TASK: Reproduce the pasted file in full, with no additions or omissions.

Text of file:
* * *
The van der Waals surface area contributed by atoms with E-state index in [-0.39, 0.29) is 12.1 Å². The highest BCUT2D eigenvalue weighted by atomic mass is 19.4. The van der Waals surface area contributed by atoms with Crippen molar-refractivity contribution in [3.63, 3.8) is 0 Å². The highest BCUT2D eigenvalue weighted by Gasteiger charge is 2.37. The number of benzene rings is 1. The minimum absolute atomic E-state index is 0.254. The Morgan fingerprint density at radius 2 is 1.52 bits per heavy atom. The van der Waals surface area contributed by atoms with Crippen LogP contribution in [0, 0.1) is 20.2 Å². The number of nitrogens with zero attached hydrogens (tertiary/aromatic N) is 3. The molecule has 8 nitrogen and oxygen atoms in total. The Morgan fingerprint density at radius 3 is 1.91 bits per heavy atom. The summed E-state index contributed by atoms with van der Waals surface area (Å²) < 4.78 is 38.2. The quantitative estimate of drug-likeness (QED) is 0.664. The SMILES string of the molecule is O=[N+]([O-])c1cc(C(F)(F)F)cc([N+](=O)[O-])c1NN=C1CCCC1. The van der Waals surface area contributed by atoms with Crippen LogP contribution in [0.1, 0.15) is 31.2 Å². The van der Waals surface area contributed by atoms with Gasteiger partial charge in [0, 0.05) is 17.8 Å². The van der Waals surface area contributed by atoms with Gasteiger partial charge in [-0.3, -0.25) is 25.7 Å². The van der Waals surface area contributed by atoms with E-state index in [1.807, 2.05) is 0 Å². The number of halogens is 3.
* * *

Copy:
The van der Waals surface area contributed by atoms with E-state index in [-0.39, 0.29) is 12.1 Å². The highest BCUT2D eigenvalue weighted by atomic mass is 19.4. The van der Waals surface area contributed by atoms with Crippen molar-refractivity contribution in [3.63, 3.8) is 0 Å². The highest BCUT2D eigenvalue weighted by Gasteiger charge is 2.37. The number of benzene rings is 1. The minimum absolute atomic E-state index is 0.254. The Morgan fingerprint density at radius 2 is 1.52 bits per heavy atom. The van der Waals surface area contributed by atoms with Crippen LogP contribution in [0, 0.1) is 20.2 Å². The number of nitrogens with zero attached hydrogens (tertiary/aromatic N) is 3. The molecule has 8 nitrogen and oxygen atoms in total. The Morgan fingerprint density at radius 3 is 1.91 bits per heavy atom. The summed E-state index contributed by atoms with van der Waals surface area (Å²) < 4.78 is 38.2. The quantitative estimate of drug-likeness (QED) is 0.664. The SMILES string of the molecule is O=[N+]([O-])c1cc(C(F)(F)F)cc([N+](=O)[O-])c1NN=C1CCCC1. The van der Waals surface area contributed by atoms with Crippen LogP contribution in [0.1, 0.15) is 31.2 Å². The van der Waals surface area contributed by atoms with Gasteiger partial charge in [0, 0.05) is 17.8 Å². The van der Waals surface area contributed by atoms with Gasteiger partial charge in [-0.3, -0.25) is 25.7 Å². The van der Waals surface area contributed by atoms with E-state index in [1.807, 2.05) is 0 Å². The number of halogens is 3.